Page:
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Friday, July 18, 2008

Ind. Decisions - Court of Appeals issues 3 today (and 7 NFP)

For publication opinions today (3):

In Indiana Dept. of Environmental Management v. Construction Management, LLC; et al , a 13-page opinion, the issue was whether the company's water supply system, under which each individual apartment building is supplied by a separate well, met the 327 IAC 8-2-1(60)* definition of a "public water supply." According to the trial court:

the Complex has twelve wells serving twelve buildings and that none of the wells have at least fifteen service connections and none of the buildings have at least twenty-five people. In other words, the trial court considered each building and well separately as if the buildings were not part of a phase of an apartment complex.
IDEM initially sought to treat the Complex as maintaining one public water system. According to the opinion, it now treats Hilltop Farms I and II as maintaining two public water systems in response to a request from Hilltop Farms I and II.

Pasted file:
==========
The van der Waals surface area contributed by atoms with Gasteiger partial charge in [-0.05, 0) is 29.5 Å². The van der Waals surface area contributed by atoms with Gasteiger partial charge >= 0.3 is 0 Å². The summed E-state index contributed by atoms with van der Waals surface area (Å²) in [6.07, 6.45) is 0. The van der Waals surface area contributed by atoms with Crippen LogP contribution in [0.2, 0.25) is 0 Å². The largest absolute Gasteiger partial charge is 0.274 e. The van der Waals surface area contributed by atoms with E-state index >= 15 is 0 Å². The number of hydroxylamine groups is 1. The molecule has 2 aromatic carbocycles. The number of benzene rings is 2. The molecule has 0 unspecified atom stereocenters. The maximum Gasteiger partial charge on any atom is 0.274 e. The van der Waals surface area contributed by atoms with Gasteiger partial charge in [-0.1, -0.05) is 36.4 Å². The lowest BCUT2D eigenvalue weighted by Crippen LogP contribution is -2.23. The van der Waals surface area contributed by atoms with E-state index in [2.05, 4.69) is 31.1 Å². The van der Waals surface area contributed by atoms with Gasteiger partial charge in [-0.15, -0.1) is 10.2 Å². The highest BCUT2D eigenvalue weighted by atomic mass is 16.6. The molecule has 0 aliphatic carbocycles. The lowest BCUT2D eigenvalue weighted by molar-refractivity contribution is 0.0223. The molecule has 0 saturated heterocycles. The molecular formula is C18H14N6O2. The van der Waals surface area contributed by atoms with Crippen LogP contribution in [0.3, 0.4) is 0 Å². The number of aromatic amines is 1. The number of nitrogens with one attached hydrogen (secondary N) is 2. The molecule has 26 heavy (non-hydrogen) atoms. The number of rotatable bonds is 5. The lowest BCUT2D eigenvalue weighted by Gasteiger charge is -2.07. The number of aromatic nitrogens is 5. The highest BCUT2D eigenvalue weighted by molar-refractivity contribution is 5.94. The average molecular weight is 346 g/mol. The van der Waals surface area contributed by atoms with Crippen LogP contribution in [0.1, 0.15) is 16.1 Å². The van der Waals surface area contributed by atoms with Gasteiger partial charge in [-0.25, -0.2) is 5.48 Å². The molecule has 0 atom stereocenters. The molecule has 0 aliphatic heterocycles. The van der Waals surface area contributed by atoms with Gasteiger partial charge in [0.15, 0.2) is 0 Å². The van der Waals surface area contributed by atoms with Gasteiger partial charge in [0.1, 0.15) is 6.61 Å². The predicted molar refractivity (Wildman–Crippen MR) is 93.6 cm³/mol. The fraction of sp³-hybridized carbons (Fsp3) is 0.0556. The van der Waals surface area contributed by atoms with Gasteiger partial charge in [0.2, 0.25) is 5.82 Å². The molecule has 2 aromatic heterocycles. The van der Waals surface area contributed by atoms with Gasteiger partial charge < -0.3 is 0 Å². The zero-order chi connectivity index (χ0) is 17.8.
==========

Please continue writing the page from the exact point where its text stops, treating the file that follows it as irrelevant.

Judge Vaidik writes beginning at page 9:

IDEM’s interpretation of 327 I.A.C. 8-2-1(60) is that six wells unconnected to one another but each serving separate buildings of a phase of the Complex together constitute a public water system. IDEM’s interpretation of 327 I.A.C. 8-2-1(60) hinges on the meaning of “system,” a term undefined in the statute. In its brief, IDEM defines “system” as the “[o]rderly combination or arrangement, as of particulars, parts, or elements into a whole; especially such combination according to some rational principle. * * *

IDEM’s definition of “system,” as it applies to 327 I.A.C. 8-2-1(60), is reasonable. Moreover, Webster’s Third New International Dictionary defines “system” as “a group of devices or artificial objects forming a network or used for a common purpose.” Webster’s Third New International Dictionary 2322 (1993). Although this definition recognizes some systems as having a connection between individual objects, its second use of the disjunctive “or” clearly indicates that, when used for a common purpose, a connection between objects is not necessary. Under both Black’s and Webster’s definitions, the wells at Hilltop Farms I and II need not be connected to be considered “systems.” IDEM’s interpretation of 327 I.A.C. 8-2-1(60) is reasonable because it applies the common and ordinary meaning of “system.” * * *